I, too, believe that a thorough grounding in metaphysics, epistemology, and ethics is important. I will concede a touche on not having studied enough Aristotle. However, regarding the central issues of ARI/TOC, I think we can consider the arguments directly.
I want to advance a sketch of an argument against Peikoff's stated theory of "Certainty as Contextual" in OPAR. I think this has been one of my main intellectual sticking points with Peikoff from the beginning. It is, I believe, of more consequence than his true/false/arbitrary trichotomy, which I also believe to be flawed. It is also another example of Peikoff's overreliance on the coherence theory of truth.
In OPAR page 171:
In the previous chapter, I stressed the importance of relating a new idea
to the full context-- of seeking to reduce the idea to the data of sense and
to integrate it with the rest of one's conclusions. Now I want to develop a
further point: once these logical requirements have been met, the idea has
been validated. If a man evades relevant data: or if defaulting on the process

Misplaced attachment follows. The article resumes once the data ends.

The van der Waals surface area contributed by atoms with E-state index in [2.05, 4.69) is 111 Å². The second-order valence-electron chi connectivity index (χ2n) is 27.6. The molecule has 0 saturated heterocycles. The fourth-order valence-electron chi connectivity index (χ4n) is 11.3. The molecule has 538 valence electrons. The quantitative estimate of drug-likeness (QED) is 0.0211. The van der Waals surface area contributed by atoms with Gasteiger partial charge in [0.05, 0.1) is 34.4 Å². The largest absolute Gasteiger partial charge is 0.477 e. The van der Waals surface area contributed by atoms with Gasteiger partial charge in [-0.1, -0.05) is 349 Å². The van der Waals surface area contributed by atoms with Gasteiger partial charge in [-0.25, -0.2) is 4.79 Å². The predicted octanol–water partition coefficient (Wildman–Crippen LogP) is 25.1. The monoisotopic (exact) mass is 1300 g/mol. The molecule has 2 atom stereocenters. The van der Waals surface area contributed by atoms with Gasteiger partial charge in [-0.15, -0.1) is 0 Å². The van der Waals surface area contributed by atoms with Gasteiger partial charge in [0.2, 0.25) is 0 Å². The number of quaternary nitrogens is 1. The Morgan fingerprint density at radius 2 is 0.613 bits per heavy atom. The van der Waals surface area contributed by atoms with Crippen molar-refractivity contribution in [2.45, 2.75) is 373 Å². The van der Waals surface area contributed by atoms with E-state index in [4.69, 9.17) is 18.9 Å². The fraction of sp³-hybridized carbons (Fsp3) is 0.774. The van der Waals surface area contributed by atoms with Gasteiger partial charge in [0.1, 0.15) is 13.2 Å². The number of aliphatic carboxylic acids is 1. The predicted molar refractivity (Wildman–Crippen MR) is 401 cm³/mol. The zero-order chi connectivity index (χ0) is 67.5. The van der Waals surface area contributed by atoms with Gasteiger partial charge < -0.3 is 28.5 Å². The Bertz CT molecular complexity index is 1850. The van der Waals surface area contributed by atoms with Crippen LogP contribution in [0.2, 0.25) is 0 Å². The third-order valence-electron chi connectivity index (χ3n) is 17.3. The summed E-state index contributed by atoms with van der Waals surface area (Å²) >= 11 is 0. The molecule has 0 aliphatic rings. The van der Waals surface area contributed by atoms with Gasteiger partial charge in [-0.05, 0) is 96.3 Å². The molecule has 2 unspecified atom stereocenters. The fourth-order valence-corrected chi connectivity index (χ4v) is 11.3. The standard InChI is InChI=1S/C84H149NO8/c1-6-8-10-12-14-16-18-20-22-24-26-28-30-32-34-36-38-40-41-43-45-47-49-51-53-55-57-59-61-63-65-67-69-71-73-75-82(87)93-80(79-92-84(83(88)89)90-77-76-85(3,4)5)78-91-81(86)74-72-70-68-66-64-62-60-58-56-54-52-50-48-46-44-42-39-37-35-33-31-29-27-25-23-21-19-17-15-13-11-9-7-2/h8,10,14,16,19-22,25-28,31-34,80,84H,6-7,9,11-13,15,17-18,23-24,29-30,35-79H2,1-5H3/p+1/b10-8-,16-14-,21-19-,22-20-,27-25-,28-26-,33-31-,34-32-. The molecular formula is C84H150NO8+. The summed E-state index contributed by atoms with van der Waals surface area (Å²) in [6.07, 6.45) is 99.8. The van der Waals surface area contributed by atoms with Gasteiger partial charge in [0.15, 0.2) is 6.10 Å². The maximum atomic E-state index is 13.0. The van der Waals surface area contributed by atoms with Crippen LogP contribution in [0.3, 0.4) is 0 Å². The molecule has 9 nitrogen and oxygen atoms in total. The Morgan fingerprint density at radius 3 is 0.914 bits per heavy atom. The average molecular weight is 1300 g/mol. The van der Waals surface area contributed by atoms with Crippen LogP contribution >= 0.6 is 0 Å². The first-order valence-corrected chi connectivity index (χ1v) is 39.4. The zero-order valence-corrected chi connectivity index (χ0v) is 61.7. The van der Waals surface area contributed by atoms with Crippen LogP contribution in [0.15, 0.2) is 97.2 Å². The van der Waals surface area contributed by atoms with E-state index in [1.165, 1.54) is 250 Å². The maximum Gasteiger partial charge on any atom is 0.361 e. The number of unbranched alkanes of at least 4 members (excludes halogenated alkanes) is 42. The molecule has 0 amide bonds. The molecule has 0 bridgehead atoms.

of logic, he jumps from the data to an unwarranted conclusion; then of course
his conclusion does not qualify as knowledge. But if he does consider all the
available evidence, and he does employ the method of logic in assessing it,
then his interpretation must be regarded as valid.
Logical processing of an idea within a specific context of knowledge is
necessary and sufficient to establish the idea's truth.
Now, the last sentence of this passage is just plain false. The truth of an idea is its relationship to the facts of reality, my reasoning about it or logical processing of an idea within my context of knowledge has no bearing on its truth. Peikoff's argument conflates the idea of validity, which is an epistemological term designating a best effort standard for an argument (i.e. I have considered the available evidence and made no logical or inferential errors) with the idea of truth which represents the relationship between an idea and the facts of reality independent of anyone's apprehension of it.
This passage that I quoted is not an isolated instance. Throughout Peikoff's writings he seems more concerned with how an idea fits together with what he already knows than gathering additional data. In fact, there is always an epistemological tension between gathering new data and integrating the knowledge we have and it is a difficult balance. The standard I use concerning the rigor of an argument is the maintenance of that balance. Are the counterarguments considered? What are the sources of evidence of which I may be in ignorance? Is there any disconfirming evidence? The process of continuing to consider these questions is key in maintaining objectivity.